‘The Dual State is one of the most erudite books on dictatorship ever written’
Opening paragraphs of Jens Meierhenrich’s 2017 introduction to The Dual State (1941)
Though largely forgotten today, Ernst Fraenkel’s The Dual State: A Contribution to the Theory of Democracy, first published in 1941, is one of the seminal works in the study of law and society. On September 20, 1938, Fraenkel, a German labor lawyer and social democrat of Jewish faith, fled the Nazi dictatorship. From the safety of his exile in the United States, he published, with Oxford University Press, an English-language edition of his pioneering account about the complicated relationship between authoritarianism and the rule of law in the early years of Hitler’s Germany. Fraenkel had secretly drafted the original manuscript in Germany between 1936 and 1938. Because of these clandestine origins, one commentator recently described The Dual State as “the ultimate piece of intellectual resistance” to the Nazi regime.
An ethnography of law crafted in the most forbidding of circumstances, The Dual State is one of the most erudite books on dictatorship ever written. It contained the first comprehensive, institutional analysis of the rise and nature of National Socialism, and it was the only such analysis written from within Germany. Although well received and widely reviewed upon publication in the United States in the early 1940s, the concept of the dual state, with its two halves—the prerogative state and the normative state—has received only scant attention ever since. This is unfortunate, for as I have shown elsewhere, the idea of the dual state is of immediate relevance not only for the theory of dictatorship in the twenty-first century but for the theory of democracy as well.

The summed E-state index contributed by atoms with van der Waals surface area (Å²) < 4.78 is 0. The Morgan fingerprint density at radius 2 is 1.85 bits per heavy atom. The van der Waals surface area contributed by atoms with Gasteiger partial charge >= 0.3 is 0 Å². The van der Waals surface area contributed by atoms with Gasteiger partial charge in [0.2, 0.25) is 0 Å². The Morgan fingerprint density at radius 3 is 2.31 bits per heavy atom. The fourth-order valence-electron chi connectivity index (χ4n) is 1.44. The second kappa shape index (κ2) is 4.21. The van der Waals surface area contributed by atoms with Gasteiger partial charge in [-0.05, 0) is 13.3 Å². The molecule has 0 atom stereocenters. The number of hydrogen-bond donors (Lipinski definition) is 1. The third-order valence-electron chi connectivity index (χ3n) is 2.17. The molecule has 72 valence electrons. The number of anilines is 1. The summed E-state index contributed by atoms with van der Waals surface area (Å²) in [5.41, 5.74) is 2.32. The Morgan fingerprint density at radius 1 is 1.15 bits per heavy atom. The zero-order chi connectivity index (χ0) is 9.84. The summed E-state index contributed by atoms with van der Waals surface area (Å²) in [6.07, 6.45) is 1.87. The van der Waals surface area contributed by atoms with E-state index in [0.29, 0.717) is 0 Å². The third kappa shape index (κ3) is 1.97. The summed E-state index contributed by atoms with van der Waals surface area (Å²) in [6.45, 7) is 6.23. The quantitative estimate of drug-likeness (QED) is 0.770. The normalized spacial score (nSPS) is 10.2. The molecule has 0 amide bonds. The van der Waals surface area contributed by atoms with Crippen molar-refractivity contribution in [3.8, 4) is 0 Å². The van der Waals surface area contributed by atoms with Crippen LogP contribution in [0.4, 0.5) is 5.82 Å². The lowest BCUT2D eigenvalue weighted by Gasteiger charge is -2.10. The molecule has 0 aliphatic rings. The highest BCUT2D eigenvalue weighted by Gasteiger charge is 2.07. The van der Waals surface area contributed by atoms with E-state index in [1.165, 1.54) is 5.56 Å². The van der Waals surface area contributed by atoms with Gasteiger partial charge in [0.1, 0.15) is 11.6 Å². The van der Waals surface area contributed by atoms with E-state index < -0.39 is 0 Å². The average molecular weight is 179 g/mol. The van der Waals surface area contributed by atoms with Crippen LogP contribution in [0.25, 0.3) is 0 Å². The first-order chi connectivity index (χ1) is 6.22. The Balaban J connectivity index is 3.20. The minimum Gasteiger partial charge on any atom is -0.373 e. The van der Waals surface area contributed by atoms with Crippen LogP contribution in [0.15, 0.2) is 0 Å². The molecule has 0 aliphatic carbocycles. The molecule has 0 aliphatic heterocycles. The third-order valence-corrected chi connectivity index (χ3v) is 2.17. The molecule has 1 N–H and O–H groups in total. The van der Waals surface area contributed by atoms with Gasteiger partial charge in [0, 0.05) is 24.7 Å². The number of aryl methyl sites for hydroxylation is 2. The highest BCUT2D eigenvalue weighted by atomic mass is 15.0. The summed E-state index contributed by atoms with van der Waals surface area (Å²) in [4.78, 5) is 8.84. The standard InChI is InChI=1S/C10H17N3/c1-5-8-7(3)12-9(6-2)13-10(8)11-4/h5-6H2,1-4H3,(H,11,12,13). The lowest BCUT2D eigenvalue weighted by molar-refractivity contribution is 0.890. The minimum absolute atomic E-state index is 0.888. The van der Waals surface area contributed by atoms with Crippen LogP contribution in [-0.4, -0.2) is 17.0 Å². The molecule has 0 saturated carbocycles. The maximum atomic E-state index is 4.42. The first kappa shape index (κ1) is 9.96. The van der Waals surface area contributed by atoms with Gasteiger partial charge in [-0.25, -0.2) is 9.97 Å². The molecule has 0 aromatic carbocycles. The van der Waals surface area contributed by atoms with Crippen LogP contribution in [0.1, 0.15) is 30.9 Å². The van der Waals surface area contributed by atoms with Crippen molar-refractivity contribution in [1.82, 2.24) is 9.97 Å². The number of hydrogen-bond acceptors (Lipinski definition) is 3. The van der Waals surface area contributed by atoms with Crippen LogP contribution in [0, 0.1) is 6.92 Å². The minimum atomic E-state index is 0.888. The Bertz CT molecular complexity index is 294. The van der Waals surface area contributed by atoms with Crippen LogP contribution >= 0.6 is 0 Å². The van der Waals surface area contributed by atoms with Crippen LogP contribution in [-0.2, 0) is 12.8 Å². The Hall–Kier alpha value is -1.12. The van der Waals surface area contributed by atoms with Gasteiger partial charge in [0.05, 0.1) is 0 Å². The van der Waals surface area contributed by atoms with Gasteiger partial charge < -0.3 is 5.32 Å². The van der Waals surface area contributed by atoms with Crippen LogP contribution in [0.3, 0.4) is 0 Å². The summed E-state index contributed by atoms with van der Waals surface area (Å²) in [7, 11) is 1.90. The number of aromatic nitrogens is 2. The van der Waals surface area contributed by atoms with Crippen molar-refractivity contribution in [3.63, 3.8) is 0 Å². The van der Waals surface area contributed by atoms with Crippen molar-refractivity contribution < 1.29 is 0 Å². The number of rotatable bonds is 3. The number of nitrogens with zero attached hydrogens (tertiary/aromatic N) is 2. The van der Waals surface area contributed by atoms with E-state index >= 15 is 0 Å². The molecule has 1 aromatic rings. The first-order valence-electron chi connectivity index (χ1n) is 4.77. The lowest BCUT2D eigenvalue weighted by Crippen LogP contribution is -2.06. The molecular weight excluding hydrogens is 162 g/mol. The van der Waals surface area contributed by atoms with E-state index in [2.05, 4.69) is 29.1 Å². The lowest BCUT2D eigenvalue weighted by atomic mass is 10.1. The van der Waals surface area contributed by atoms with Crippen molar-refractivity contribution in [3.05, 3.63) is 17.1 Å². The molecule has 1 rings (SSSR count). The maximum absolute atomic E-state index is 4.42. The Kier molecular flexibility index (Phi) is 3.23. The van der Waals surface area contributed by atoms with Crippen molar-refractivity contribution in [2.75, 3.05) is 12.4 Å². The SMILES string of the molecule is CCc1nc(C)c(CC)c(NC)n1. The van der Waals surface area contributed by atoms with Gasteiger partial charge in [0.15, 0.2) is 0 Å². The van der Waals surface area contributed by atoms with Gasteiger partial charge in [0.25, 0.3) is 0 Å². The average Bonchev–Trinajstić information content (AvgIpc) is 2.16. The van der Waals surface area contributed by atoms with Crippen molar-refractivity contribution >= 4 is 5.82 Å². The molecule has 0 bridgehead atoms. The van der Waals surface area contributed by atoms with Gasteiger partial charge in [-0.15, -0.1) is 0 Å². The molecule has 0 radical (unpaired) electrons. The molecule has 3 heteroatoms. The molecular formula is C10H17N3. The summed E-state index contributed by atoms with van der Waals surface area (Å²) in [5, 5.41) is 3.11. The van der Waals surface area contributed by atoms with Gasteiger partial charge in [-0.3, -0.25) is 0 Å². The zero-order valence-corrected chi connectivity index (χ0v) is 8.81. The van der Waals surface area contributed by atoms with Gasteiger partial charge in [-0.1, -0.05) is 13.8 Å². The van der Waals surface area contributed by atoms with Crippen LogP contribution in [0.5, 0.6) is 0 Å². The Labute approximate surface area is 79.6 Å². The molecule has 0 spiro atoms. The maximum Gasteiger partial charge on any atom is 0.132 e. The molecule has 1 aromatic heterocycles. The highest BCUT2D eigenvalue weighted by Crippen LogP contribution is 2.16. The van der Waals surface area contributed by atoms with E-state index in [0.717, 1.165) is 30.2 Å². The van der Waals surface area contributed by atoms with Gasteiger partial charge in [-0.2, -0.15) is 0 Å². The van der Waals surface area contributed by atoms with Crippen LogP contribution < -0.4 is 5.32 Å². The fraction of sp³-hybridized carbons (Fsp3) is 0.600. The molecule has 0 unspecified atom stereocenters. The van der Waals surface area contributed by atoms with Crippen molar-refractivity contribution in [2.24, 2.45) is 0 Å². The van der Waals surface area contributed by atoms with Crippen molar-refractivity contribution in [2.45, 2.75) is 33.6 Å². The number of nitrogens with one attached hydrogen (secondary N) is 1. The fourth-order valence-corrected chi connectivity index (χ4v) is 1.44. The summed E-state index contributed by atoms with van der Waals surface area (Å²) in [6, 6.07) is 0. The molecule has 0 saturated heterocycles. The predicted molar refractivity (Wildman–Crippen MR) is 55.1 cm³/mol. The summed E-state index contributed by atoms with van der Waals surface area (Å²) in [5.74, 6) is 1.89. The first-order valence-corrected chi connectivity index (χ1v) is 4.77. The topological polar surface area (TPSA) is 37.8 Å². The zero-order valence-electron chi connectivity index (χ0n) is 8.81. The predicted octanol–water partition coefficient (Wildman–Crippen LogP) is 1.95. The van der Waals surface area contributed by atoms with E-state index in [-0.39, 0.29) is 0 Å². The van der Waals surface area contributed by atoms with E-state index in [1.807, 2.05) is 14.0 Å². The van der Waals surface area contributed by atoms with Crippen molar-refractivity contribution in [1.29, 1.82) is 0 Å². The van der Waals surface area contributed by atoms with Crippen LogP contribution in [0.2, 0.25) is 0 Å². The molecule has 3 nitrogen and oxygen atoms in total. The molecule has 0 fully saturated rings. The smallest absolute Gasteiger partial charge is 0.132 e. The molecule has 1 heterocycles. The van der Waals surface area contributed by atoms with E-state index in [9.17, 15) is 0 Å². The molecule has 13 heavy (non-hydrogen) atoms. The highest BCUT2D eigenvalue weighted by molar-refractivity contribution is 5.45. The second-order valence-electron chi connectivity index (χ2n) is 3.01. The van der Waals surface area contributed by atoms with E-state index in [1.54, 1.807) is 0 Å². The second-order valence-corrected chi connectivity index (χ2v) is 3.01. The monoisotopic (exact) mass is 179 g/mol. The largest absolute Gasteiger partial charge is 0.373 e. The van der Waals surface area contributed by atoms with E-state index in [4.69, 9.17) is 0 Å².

This republication of Fraenkel’s largely forgotten (and long out-of-print) monograph aims to restore it to its rightful place as a classic of law-and-society scholarship. It also endeavors to make it more widely available to scholars and students in related disciplines. Given the burgeoning literature on democracy and the rule of law—in all of its guises—as well as the ongoing policy concern with the promotion of both in changing societies the world over, a re-launch for our times of one of the most prescient accounts of legal contention is not only opportune, it is overdue….